12 February 2015

Japanese Journalist Kenji Goto, Beheaded by ISIS, Was a Christian

By Michael Ashcraft and Mark Ellis

Kenji Goto before his beheading

Japanese journalist Kenji Goto, beheaded by ISIS in a newly released gruesome video, also happened to be a devout Christian.

A reporter seasoned in war zones, Goto traveled to Syria hoping that Japan's pacifist stance would grant him relative safety, unlike other journalists from nations leading airstrikes against ISIS.

He failed to take into account this new brand of terrorists is breaking all previous norms, with no apparent limits to their depravity.

"You, like your foolish allies in the Satanic coalition, have yet to understand that we, by Allah's grace, are an Islamic caliphate with authority and power, an entire army thirsty for you blood," a masked militant says in the video while holding a knife to Goto's neck.

In his reporting, Goto focused on the human cost and suffering of war, not on who was winning or losing. An Associated Press report quoted his former pastor, Hiroshi Tamura, who cited his Christian faith for inspiring his reporting.

Goto accepted Jesus in 1997, which was somewhat rare considering only two percent of the population of Japan is Christian. Christ's call to reach the poor and broken in sprit seemed to motivate his journalism.

"I have seen horrible places and have risked my life," he told ChristianToday.com. "I know that somehow God will always save me."

But instead he joined the ranks of Christian martyrs who have given their lives for a higher cause – the cause of Christ. Terrorists may have taken his physical life, but they could not rob his soul of heaven's joys.

While he focused on refugees, poverty and innocent victims of war, his reporting also yearned for a world of peace and wellbeing, according to his mother, Junko Ishido.

Goto, 47, traveled to Syria in October 2014 to report on the war and to liberate an old friend, Haruna Yukawa, who was first captured by ISIS in August when he was peddling arms. Instead of negotiating Yukawa's release, he himself was grabbed by the terror group.

At first the twosome appeared in a video on Jan. 20 demanding $200 million from the Japanese government – a sum equal to that committed by Japan in non-military aid to countries fighting ISIS.

But when the stipulated deadline passed, Yukawa was executed and Goto was then offered freedom, along with a Jordanian pilot, Moaz al-Kasasbeh, in exchange for an Iraqi terrorist in Jordan.

Jordan offered up Sajida Mubarak Atrous al-Rishawi, on Jordan's death row for a 2005 attempted terrorist attack, in exchange for the pilot, but it demanded proof the pilot was still alive. Days passed without news of the exchange.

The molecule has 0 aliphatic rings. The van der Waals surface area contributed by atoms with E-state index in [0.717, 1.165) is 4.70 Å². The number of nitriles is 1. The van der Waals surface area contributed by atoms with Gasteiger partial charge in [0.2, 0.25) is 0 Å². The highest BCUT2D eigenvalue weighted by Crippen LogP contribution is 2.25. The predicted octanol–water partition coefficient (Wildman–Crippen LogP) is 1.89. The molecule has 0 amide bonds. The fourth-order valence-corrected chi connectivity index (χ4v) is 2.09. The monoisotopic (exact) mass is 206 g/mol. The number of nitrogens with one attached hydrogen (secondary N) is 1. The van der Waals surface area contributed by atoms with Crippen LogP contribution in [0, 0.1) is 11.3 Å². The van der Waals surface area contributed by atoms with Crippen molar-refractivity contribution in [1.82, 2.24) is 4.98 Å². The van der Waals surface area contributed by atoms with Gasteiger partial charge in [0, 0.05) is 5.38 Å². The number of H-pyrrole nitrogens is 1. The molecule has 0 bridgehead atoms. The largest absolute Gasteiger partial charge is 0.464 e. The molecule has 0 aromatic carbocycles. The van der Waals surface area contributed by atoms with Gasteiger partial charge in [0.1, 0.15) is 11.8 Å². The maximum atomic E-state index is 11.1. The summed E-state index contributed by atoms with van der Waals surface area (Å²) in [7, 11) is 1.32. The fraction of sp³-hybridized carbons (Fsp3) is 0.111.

Then Saturday's video appeared. It featured a black-clad terrorist speaking in a British accent – identified as the same "Jihadi John" who oversaw the beheading of U.S. journalist James Foley. Goto, dressed in orange prison-like garb, was on his knees and remained without speaking in an open desert.

The ISIS spokesman called out Japan's premier: "Because of your reckless decision to take part in an unwinnable war, this knife will not only slaughter Kenji, but will also carry on and cause carnage wherever your people are found," he says. "So let the nightmare for Japan begin."

Goto's wife gave birth to their second child in October. He has an older daughter from a previous marriage.

Goto met Yukawa in April 2014 in Syria and took him under his wing to show him the ins and outs of moving about in conflict zones. "He was hapless and didn't know what he was doing," Goto told Reuters in August. "He needed someone with experience to help him."

Yukawa was something of a lost soul. When his wife battled cancer, he attempted suicide unsuccessfully. Later his wife died, and Yukawa lived on the streets after his business went bankrupt and he lost his home. His efforts to become a military contractor was an attempt to get his life back together.

Goto was a compassionate free-lance journalist who focused on ordinary people in times of extraordinary suffering. He covered the diamond wars of Sierra Leone and the post tsunami regions of northern Japan.

In the days leading up to his death, friends set up a Facebook page calling for his release that drew tens of thousands of "likes." Demonstrators in Japan protested international terrorism holding signs "I am Kenji" – a takeoff of the solidarity with the terrorist-struck French satire magazine Charlie Hebdo.

"Kenji lives on — in all our hearts, in our daily work, every time you smile with those around you, you will be sure to remember that big smile Kenji always gave us," wrote Taku Nishimae, a New York filmmaker, as quoted in Yahoo News.

Yes, and he lives on in Heaven, too.

h/t Diana H.

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